On Friday November 15th, Klahoose Councillor Kathy Francis and a team of professional and cultural leaders made way to Yekwamen (Toba Inlet). The group were on their way to perform a traditional ceremony for the relocation of a recently identified culturally modified tree which was found recently by a forestry worker in the area.
“The tree is a significant find for the Klahoose and continues to prove our occupation of the land and use of the area.” said Kathy Francis. “We are looking forward to housing the find in our administration building to share with our membership.” The image in the tree has been identified to have been carved in the late 1800’s. Great care and attention has been ongoing with the preservation and the correct procedures how to manage the find. Kathy Francis contacted Al Mackie and Owen Grant at the BC Archeology Branch and George Field, Conservator at the Royal BC Museum to combine efforts for the next steps.
The forestry company ‘Fireball Contracting’ owned by Klahoose members Bill Brown and John Reedel was the first to recognize the find for what it was weeks before the ceremony. Employees Rob Reynolds and his Partner Keith McCrea spotted the face on the tree and immediately knew it was something special. Klahoose Forestry LP Manager Kim Olney informed Klahoose First Nation and Kathy and Kim began to get the plans in place.
The Klahoose Cultural Leader Norman Harry Sr. and a Tla’amin Cultural Leader Erik Blaney witnessed and performed a ceremony to ensure cultural protocol was observed. The heartfelt moments before the tree was harvested was both moving and surreal on that snowy winter Friday. Needless to say that the emotional event was a historical moment for those who witnessed.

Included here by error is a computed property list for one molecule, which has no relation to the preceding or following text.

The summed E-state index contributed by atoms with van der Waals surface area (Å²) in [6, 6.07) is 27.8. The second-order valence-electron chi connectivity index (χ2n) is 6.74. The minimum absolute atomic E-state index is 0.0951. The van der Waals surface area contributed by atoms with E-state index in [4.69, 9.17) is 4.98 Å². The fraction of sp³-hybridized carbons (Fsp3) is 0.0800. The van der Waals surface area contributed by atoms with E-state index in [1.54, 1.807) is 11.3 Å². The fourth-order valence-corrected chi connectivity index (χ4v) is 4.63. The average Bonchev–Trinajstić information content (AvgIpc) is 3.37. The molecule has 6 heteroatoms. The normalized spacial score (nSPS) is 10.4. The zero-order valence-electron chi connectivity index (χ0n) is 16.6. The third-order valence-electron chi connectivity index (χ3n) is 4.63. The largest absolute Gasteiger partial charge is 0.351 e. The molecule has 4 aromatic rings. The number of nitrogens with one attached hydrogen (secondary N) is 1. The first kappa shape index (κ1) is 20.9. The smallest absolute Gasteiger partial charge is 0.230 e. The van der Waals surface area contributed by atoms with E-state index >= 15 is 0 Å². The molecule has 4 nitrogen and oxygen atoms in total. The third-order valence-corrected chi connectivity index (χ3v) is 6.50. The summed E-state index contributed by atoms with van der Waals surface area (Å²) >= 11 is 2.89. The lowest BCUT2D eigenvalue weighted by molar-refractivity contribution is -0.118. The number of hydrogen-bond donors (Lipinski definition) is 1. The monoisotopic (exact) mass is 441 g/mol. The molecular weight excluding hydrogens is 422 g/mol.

After the ceremony a host of people were involved carefully moving the priceless find to the beach where eventually the journey will begin to the final resting spot. John Head of Toba Montrose General Partnership was coordinating the transport and Coulson Heli crews, Mayco Noel and Jordan White coordinated the flying of the tree to safe ground.
As for the next steps, Klahoose plans to have a ceremony unveiling the tree in its new home in the near future and to share this great find to the entire Klahoose membership for all to enjoy. A plaque will be constructed at the site of the find.
The Cultural Modified Tree is going to be at the Klahoose offices at T’oq (Squirrel Cove) for permanent display. Klahoose wishes to thank the individuals and contractors who assisted in these efforts.
For more information contact: Councillor Kathy Francis or Chief James Delorme
Box 9, Squirrel Cove B.C.
Dowload PDF of the article here: Klahoose Cultural Modified Tree Ceremony